Batch I/O Performance¶
When running SIMION in batch mode, SIMION normally flushes standard output
after each line printed.
It might be observed (e.g. under a virtual machine) that the constant updating
of the terminal display slows Fly’m performance 10% or more.
You can make flushing less frequent by adding the command
io.stdout:setvbuf("full", 4096) to the top of your workbench user program
Alternately, a similar improvement is obtained by piping
the output to file or through
simion.exe --nogui fly --retain-trajectories=0 test.iob > result.txt
Native Linux Binary¶
As June 2013, Early Access Mode (8.2) has a native Linux binary of SIMION. The binary is preliminary and currently undergoing testing and refinement.
Presently, the main Linux version is non-GUI, so you can only run batch mode commands (see the Command Line appendix in the 8.x SIMION User Manual). Future versions might enable some or all GUI features, and testing has already begun a version of SIMION with partial GUI support on GTK. The non-GUI binary is mainly useful for running SIMION computations on compute servers, which don’t require a GUI. The native Linux binary may be preferred over the Windows binary on Wine/Linux since the the native binary avoids the additional Wine dependency and has greater native support (e.g. Linux shared libraries). But for many applications, using the native Windows version on Wine/Linux should work just fine. Binaries of simion and sltools are included.
An example of its use is
./simion --nogui fly quad.iob.
Binary compatibility with various Linux distributions is more challenging than with Windows. The main native Linux build is currently built on the latest version of Ubuntu (Ubuntu 13.04 based on debian wheezy/sid) and may or may not work as is on other distributions. This links to libc.so.6 and some other system libraries and also has a dependency on the Linux kernel version 2.6.24 or above. A version has also been built on CentOS 5.5, which is more compatible with older distributions and kernels.
The libraries the SIMION binary depends on can be found
ldd simion in the command line:
$ ldd simion linux-vdso.so.1 => (0x00007fff008cf000) libpthread.so.0 => /lib/x86_64-linux-gnu/libpthread.so.0 (0x00007fd2a30b8000) libgomp.so.1 => /usr/lib/x86_64-linux-gnu/libgomp.so.1 (0x00007fd2a2ea9000) libdl.so.2 => /lib/x86_64-linux-gnu/libdl.so.2 (0x00007fd2a2ca4000) libstdc++.so.6 => /usr/lib/x86_64-linux-gnu/libstdc++.so.6 (0x00007fd2a29a0000) libm.so.6 => /lib/x86_64-linux-gnu/libm.so.6 (0x00007fd2a269c000) libgcc_s.so.1 => /lib/x86_64-linux-gnu/libgcc_s.so.1 (0x00007fd2a2485000) libc.so.6 => /lib/x86_64-linux-gnu/libc.so.6 (0x00007fd2a20bd000) /lib64/ld-linux-x86-64.so.2 (0x00007fd2a32f4000)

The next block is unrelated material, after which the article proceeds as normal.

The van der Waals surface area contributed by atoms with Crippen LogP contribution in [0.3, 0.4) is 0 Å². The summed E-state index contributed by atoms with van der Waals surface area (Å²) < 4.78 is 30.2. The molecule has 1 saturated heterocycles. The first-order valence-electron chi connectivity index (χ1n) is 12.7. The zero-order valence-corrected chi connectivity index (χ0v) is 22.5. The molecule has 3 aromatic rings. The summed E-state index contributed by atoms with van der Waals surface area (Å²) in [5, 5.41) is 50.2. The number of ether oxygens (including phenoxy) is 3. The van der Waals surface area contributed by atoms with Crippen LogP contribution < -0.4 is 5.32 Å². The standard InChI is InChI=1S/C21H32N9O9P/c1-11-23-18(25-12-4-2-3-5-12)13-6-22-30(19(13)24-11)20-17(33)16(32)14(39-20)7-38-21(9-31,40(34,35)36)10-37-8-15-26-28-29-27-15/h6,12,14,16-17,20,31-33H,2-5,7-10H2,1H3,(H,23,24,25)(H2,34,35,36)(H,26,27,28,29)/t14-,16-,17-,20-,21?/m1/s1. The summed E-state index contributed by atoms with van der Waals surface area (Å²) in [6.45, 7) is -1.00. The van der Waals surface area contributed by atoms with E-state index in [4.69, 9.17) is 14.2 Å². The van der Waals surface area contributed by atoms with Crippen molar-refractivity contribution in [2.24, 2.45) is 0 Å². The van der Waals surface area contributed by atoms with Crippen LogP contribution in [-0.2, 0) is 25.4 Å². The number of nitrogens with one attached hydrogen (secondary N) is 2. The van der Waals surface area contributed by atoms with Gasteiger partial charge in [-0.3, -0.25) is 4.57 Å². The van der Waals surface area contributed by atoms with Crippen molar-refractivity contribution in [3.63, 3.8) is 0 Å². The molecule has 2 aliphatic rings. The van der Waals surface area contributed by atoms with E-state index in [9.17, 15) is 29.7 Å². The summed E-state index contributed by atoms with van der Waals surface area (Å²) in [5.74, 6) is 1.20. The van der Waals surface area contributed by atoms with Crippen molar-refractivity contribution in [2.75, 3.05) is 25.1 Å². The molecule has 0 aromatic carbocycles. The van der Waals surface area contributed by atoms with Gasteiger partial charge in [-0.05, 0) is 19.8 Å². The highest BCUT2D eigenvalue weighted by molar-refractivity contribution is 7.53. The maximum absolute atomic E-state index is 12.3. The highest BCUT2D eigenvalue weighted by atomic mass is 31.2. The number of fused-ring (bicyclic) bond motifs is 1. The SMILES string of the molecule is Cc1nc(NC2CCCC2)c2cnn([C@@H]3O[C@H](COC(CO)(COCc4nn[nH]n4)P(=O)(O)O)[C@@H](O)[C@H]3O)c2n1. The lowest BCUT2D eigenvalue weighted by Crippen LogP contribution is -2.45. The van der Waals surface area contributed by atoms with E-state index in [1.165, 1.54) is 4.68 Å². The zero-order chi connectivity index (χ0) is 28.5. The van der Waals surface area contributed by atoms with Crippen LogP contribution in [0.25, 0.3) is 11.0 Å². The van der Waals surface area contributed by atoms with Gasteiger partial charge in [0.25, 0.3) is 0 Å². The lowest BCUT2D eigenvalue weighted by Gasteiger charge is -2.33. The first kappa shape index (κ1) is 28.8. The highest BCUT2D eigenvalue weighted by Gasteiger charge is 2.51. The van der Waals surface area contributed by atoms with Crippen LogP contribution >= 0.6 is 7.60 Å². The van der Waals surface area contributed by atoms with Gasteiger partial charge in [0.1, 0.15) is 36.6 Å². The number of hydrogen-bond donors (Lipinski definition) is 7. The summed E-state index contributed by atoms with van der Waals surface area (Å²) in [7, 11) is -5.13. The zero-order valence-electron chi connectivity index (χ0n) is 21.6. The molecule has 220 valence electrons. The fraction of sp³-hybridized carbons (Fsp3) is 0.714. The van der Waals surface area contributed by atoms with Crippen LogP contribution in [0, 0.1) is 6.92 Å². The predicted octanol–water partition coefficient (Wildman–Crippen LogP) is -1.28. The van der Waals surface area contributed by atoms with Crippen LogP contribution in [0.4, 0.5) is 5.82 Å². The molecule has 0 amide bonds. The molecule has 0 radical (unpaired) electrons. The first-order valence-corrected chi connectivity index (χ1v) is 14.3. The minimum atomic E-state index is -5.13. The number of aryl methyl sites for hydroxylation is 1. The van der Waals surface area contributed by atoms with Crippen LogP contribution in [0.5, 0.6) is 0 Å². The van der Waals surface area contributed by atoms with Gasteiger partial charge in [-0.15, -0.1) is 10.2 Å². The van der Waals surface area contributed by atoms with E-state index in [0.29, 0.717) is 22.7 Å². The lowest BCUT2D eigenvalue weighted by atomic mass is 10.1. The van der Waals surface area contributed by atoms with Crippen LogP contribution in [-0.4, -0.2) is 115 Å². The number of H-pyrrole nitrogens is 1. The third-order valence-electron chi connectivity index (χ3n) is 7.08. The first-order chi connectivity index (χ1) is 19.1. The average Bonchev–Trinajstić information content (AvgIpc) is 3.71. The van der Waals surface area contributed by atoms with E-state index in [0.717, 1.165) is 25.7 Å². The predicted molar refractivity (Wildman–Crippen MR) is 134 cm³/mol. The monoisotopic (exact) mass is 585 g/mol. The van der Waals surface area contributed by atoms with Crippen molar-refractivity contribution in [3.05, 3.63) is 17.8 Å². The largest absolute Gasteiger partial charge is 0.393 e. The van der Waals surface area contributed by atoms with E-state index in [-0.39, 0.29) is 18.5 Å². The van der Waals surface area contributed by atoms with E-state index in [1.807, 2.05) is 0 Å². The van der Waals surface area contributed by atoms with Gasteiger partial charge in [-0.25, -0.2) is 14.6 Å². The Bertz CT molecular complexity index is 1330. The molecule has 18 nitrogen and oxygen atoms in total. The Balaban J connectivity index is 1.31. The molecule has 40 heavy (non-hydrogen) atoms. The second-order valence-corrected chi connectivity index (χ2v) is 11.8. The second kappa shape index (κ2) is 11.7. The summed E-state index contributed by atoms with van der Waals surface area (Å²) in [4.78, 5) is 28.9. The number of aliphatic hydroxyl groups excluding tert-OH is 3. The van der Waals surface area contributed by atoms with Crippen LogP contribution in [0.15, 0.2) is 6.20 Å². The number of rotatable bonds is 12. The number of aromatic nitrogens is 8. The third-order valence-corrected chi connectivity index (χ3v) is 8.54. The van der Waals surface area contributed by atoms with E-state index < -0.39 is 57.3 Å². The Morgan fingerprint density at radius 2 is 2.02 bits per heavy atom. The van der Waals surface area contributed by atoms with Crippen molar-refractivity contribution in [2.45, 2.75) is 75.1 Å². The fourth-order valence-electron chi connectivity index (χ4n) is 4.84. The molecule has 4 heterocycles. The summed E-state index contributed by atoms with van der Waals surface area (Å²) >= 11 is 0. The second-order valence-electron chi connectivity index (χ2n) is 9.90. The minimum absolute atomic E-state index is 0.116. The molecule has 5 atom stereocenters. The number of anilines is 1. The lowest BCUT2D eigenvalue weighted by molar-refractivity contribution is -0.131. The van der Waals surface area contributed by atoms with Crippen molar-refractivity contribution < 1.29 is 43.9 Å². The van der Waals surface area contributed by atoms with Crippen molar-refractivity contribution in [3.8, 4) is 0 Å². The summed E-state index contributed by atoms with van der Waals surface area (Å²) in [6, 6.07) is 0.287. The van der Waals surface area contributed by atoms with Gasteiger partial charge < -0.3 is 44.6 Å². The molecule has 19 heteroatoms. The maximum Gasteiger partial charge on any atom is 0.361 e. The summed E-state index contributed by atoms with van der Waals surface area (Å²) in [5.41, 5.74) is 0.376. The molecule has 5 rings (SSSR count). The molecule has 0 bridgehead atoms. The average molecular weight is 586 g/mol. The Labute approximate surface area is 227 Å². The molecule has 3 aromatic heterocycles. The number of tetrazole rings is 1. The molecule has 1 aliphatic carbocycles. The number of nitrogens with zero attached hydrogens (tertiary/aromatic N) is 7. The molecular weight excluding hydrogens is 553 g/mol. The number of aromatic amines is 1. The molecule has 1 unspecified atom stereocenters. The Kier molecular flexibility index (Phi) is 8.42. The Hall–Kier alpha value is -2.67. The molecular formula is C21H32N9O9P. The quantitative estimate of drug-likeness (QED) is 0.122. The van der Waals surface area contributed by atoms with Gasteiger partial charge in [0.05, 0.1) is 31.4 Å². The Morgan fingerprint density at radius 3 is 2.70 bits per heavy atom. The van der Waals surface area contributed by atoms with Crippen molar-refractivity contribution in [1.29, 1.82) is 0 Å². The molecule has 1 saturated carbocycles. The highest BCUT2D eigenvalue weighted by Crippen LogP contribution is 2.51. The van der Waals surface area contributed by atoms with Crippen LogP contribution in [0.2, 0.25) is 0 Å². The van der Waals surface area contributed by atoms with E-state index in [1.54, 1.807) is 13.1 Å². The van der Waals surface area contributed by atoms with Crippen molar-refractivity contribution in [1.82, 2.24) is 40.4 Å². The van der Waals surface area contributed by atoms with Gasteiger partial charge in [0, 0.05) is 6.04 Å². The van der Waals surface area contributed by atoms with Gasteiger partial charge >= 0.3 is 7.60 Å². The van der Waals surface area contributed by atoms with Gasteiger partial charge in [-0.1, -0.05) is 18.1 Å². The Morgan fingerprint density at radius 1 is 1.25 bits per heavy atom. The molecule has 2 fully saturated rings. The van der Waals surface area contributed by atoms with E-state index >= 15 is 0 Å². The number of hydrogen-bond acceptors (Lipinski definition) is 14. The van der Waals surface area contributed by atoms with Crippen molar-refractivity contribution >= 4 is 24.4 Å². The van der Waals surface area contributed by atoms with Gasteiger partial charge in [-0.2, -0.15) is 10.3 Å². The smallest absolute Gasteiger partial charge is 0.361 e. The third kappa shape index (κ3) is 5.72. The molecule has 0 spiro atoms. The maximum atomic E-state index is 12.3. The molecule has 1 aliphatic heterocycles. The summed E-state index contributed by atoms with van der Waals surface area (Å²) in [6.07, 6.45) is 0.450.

If your system is missing dependencies, you may see problems like this:
$ ldd simion ./simion: /lib/libc.so.6: version `GLIBC_2.14' not found (required by ./simion) ./simion: /lib/libc.so.6: version `GLIBC_2.17' not found (required by ./simion) ./simion: /lib/libm.so.6: version `GLIBC_2.15' not found (required by ./simion) ./simion: /usr/lib/libstdc++.so.6: version `GLIBCXX_3.4.14' not found (required by ./simion) ./simion: /usr/lib/libstdc++.so.6: version `GLIBCXX_3.4.19' not found (required by ./simion) linux-vdso.so.1 => (0x00007fff4392c000) libpthread.so.0 => /lib/libpthread.so.0 (0x00007f0d6e265000) libgomp.so.1 => /usr/lib/libgomp.so.1 (0x00007f0d6e058000) libdl.so.2 => /lib/libdl.so.2 (0x00007f0d6de53000) libstdc++.so.6 => /usr/lib/libstdc++.so.6 (0x00007f0d6db3f000) libm.so.6 => /lib/libm.so.6 (0x00007f0d6d8bd000) libgcc_s.so.1 => /lib/libgcc_s.so.1 (0x00007f0d6d6a6000) libc.so.6 => /lib/libc.so.6 (0x00007f0d6d344000) /lib64/ld-linux-x86-64.so.2 (0x00007f0d6e496000) librt.so.1 => /lib/librt.so.1 (0x00007f0d6d13c000)
If your linux kernal is too old, you may get an error like this:
FATAL: kernel too old
file command provides other information on things like required
CPU architecture and minimum Linux kernal version:
$ file simion simion: ELF 64-bit LSB executable, AMD x86-64, version 1 (GNU/Linux), for GNU/Linux 2.6.24, dynamically linked (uses shared libs), not stripped
If you lack the required library dependencies, one solution is to copy the library files from a supported Linux version (we can provide these files for you) to your own system. Copy them into your SIMION folder. Then start SIMION using like this:
LD_LIBARRY_PATH=. ./simion --nogui --help
or, even better, this may be required:
./ld-linux-x86-64.so.2 --library-path . ./simion --nogui --help
Here are some other notes specific to the Linux version:
- The SIMION settings directory is
- LuaCOM is of course not supported on Linux, so you will need to use other methods of interfacing with programs, as seen in SIMION Example: extension or SIMION Example: gnuplot.
- File paths returned by SIMION APIs like
simion.pas pa.pathalways have slashes
/rather than backslashes
\on both Windows and Linux. However, on Linux you should not pass backslashes to these since Linux won’t interpret these correctly. Avoid using backslashes whenever possibile for best portability.
\on Windows and
If you have any questions running SIMION on Linux, just ask.
- EA-20140411: native Linux build now supported for older distributions too (CentOS 5.5 build).
- EA-20131125: support SIMION Example: extension on native-Linux binary
- EA-20130601: non-GUI native Linux binary (preliminary)
- 22.214.171.124: Fly’m speed (GUI and non-GUI) improved by a couple of times under Wine/Linux. Fly’m speed is close to native now under Wine. Tested on Wine 1.4.
- 126.96.36.199: Performance improvements to Fly’m (GUI mode) and Log window.
- 188.8.131.52: 64-bit SIMION now experimentally supported on Linux via Wine64.
- 8.0.6: Various fixes for Wine/Linux (keyboard and OpenGL).
- 8.0.5-TEST30: Fixed asyncronous I/O on Linux. Affects since 8.0.5-TEST1.
- 8.0.4-TEST24: Issue-I461 - Fixed particle flying gets very slow after switching tab in View under Wine/Linux.